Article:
Tube inserts enhance heat exchangers in Far East process applications

M. Gough Cal Gavin Air coolers designed with the Hitran system for minimum weight and cost, for an installation in the Indian Ocean [picture courtesy ONGC/ Hyundai/BTT]. Acceptance of new techniques and products to the point of common use and understanding can take many years in the conservative process industry. It must have taken considerable courage by engineers in the past, for example, to implement the removing of trays from a column and replacement with a random packing.

Nov 1st, 1995
11off25

M. Gough
Cal Gavin
Air coolers designed with the Hitran system for minimum weight and cost, for an installation in the Indian Ocean [picture courtesy ONGC/ Hyundai/BTT].


Acceptance of new techniques and products to the point of common use and understanding can take many years in the conservative process industry. It must have taken considerable courage by engineers in the past, for example, to implement the removing of trays from a column and replacement with a random packing.

However, wide-ranging success resulted from this simple device as the process industry steadily adopted this technology; then the world moved on again and structured packing became state of the art.

Having thereby improved distillation processes, pressure then returned on the engineers to improve performance of the associated reboilers and condensers. Hardware and software solutions steadily emerged, to the point that a whole new area of technology is now available.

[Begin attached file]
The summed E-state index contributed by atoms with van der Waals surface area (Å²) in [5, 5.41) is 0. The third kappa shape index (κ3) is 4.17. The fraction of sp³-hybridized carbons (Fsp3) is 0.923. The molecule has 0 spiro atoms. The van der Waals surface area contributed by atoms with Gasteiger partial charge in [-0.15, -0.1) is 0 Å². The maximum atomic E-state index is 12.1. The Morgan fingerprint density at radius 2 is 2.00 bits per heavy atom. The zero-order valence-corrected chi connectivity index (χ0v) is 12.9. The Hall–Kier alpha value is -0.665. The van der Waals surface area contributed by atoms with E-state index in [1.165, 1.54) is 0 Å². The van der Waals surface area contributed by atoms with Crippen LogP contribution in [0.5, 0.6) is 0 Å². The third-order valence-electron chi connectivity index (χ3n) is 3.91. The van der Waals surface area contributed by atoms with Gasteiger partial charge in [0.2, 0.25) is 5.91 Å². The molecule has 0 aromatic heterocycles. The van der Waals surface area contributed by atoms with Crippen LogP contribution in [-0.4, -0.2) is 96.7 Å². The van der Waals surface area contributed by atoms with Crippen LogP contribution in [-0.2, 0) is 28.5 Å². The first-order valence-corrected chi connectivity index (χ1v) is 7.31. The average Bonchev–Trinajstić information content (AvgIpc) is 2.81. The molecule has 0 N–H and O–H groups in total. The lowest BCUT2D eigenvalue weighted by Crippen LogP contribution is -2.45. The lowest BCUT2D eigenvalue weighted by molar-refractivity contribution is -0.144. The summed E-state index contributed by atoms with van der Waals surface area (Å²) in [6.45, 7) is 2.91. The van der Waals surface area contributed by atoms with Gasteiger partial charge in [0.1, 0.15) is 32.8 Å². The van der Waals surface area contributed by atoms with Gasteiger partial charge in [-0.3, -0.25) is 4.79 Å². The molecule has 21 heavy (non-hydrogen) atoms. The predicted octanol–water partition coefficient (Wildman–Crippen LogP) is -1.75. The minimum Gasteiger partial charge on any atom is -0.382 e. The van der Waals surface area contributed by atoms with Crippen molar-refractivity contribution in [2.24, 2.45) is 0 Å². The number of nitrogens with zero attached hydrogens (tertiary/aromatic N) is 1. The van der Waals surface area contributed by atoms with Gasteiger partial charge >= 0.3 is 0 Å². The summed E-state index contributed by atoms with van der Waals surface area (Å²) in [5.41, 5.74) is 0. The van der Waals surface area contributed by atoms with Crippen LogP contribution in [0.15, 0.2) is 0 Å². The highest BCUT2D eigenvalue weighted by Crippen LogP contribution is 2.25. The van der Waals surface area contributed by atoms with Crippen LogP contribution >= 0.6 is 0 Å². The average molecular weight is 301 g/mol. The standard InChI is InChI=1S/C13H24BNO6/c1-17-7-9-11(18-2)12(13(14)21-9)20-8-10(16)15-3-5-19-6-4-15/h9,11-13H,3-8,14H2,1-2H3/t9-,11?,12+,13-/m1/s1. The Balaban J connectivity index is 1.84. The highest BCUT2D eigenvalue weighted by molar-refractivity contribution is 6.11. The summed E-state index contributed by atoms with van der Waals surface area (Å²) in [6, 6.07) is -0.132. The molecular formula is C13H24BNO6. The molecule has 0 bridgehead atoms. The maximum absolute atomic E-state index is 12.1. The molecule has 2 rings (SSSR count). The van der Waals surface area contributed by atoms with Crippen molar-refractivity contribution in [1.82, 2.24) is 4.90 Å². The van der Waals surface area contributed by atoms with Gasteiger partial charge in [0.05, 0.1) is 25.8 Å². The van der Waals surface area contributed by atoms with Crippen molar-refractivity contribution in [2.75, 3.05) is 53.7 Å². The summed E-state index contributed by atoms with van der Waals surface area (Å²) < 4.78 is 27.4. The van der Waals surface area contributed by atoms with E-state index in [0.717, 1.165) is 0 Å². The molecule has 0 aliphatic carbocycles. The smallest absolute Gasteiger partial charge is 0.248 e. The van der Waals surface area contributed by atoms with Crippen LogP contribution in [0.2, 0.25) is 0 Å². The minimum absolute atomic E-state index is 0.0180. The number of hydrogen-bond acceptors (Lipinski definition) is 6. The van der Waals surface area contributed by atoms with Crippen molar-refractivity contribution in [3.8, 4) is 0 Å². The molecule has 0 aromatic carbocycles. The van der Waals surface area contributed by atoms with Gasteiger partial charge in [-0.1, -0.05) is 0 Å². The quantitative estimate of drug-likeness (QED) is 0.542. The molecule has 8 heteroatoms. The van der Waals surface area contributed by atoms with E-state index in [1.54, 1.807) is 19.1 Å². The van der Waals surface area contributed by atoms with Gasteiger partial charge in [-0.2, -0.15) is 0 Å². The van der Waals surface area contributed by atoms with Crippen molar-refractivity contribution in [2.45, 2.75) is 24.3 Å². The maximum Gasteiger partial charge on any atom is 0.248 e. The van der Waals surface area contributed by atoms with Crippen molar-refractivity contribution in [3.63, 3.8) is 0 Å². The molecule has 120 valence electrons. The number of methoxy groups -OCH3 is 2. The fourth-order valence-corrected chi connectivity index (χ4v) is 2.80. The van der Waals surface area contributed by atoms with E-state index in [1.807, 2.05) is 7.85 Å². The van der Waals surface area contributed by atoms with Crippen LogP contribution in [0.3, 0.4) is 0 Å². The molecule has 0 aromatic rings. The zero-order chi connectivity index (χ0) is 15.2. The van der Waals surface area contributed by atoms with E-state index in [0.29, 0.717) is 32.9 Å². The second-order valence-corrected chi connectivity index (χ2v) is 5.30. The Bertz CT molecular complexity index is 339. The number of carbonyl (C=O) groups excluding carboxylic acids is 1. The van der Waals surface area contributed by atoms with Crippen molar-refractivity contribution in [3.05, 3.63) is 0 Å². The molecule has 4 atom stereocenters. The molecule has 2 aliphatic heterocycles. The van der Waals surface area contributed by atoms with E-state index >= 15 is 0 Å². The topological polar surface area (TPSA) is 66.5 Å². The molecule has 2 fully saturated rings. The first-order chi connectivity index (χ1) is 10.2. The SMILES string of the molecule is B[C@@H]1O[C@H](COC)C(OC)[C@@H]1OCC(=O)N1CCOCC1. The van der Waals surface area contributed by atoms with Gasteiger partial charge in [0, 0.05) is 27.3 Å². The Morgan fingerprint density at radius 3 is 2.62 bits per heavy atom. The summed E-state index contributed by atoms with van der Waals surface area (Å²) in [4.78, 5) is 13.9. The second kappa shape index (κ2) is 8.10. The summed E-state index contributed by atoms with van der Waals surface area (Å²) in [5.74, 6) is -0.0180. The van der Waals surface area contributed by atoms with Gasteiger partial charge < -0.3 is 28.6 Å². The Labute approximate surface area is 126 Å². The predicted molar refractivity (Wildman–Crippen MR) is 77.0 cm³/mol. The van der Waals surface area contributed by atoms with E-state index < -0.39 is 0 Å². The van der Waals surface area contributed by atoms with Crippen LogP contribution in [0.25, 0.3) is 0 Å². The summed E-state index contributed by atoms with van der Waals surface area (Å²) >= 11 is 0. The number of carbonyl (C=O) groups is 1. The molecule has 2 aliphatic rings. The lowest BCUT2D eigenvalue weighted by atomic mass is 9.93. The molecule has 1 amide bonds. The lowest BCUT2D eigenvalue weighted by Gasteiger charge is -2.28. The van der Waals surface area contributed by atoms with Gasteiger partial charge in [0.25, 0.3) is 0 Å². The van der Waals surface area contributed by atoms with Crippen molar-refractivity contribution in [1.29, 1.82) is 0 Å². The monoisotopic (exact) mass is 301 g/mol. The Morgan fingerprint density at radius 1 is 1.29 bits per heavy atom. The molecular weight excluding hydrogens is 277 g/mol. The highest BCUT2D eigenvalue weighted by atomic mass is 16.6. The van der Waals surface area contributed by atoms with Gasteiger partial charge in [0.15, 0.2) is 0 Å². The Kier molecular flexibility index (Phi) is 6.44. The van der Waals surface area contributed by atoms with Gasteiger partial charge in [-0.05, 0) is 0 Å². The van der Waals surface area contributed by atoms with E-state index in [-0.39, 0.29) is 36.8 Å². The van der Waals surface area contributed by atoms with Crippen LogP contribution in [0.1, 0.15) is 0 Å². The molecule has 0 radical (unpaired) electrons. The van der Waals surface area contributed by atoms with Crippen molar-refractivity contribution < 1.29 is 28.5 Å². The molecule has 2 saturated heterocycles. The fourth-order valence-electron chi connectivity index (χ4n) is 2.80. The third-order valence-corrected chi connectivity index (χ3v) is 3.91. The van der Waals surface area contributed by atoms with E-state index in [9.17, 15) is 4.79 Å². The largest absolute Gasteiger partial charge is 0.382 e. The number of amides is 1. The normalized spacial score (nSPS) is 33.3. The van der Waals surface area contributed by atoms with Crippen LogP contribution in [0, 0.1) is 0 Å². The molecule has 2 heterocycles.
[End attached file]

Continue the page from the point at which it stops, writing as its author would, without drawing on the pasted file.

One such technique rapidly gaining acceptance, particularly in Indonesia, is the use of wire matrix tube inserts. These relatively simple devices, made and marketed in the UK by Cal Gavin under the name Hitran thermal systems, have been well proven to increase heat exchanger performance and reduce the likelihood of fouling.

The high level of performance achievable results in substantial savings when retrofitted, and considerable size and weight reduction for new equipment. No compromise is made to the mechanical integrity of the exchanger, with the inserts simply pulled into the tubes and secured at the ends.

Developed chiefly in the UK over the past decade, these insert systems have now been incorporated in over 2,000 exchangers worldwide and are increasingly being specified for projects in Southeast Asia. Applications have included: EPMI refinery and platforms, Seligi platform for Petronas Carigali, Malaysia; Herra platform, ONGC, India; Batangas, Philippines; Glycol exchangers, Shell, Brunei; Lube oil collers, Mobil Oil, Indonesia.

Interest in this technology in Indonesia for de-bottlenecking gas processing plants is growing rapidly, based on the success of installations in treatment plants elsewhere. Inquiries have come from plant engineers, contractors and exchanger manufacturers. The oil and gas industry in Indonesia is seen as a strong potential user of this type of retrofit enhancement.

Cal Gavin also provides a design, simulation and troubleshooting service to assist companies with plant re-vamp projects or single exchanger problems.

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